Review: Shellshock, Riverside Theatre

Photo: Heidrun Lohr

Photo: Heidrun Lohr

The buzz of excitement palpable on the opening night performance of Justin Fleming’s  Shellshock when it premiered at Parramatta’s Riverside Theatres on July 30 was amply rewarded.

As the lights dimmed the audience is introduced to the storyteller who will guide them through this heart-warming tale of love and friendship that was 100 years in the making and began at Gallipoli.


Photo: Heidrun Lohr

Loosely based on a true story, Shellshock follows the journey of 14-year-old Tom Lindsay (Benson Jack Anthony), his father Jack (Jack Finsterer), fiery grandma June (Sandy Gore) and his best friend Herman the tortoise.

After a story by a local news outlet identifies Herman as the oldest living survivor of the Gallipoli campaign, the Lindsays receive a visit from a charming Turkish stranger who catapults them into an international tug-of-war that threatens to tear their family apart.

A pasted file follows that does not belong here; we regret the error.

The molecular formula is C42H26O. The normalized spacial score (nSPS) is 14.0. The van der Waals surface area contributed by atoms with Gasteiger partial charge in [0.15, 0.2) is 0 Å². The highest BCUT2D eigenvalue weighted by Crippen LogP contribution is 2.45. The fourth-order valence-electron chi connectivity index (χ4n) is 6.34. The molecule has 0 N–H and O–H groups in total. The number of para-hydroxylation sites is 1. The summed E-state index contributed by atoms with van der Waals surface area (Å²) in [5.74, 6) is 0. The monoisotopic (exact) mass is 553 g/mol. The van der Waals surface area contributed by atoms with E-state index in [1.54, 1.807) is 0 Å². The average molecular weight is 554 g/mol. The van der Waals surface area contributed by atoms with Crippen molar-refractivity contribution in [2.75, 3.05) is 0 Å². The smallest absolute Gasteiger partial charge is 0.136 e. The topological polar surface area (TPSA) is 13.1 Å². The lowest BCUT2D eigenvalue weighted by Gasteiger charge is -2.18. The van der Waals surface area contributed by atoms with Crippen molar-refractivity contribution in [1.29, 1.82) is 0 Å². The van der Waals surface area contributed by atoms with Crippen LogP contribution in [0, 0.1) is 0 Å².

Staged in the Lennox Theatre, the set of Shellshock remains largely unchanged throughout the 95-minute play despite the location of the events changing multiple times.

Minimal prop changes, energetic music and innovative lighting and projections help to execute these transitions seamlessly while uninterruptedly holding the audience attention. This is a credit to director Wayne Harrison who tackles the monumental task of bringing the many different elements of Shellshock together and making it all look so easy.

Harrison also delivers in his guidance of an excellent cast who play their roles to perfection, especially Jack Finsterer who presents his character’s conflicting emotions so well that his joys and defeats feel like our own.

Justin Fleming’s script is exceptional. From the beginning the audience is promised a laugh or two and the play delivers this in abundance, but there are also a few unsuspected moments that bring the house almost to tears.

We are only treated to a few sightings of Herman – for the most part he is present in conversation rather than physical form – but it doesn’t feel like we’ve missed a beat in his story.

A great night’s entertainment and highly recommended. Book to catch Shellshock at the Riverside Theatres until August 8.

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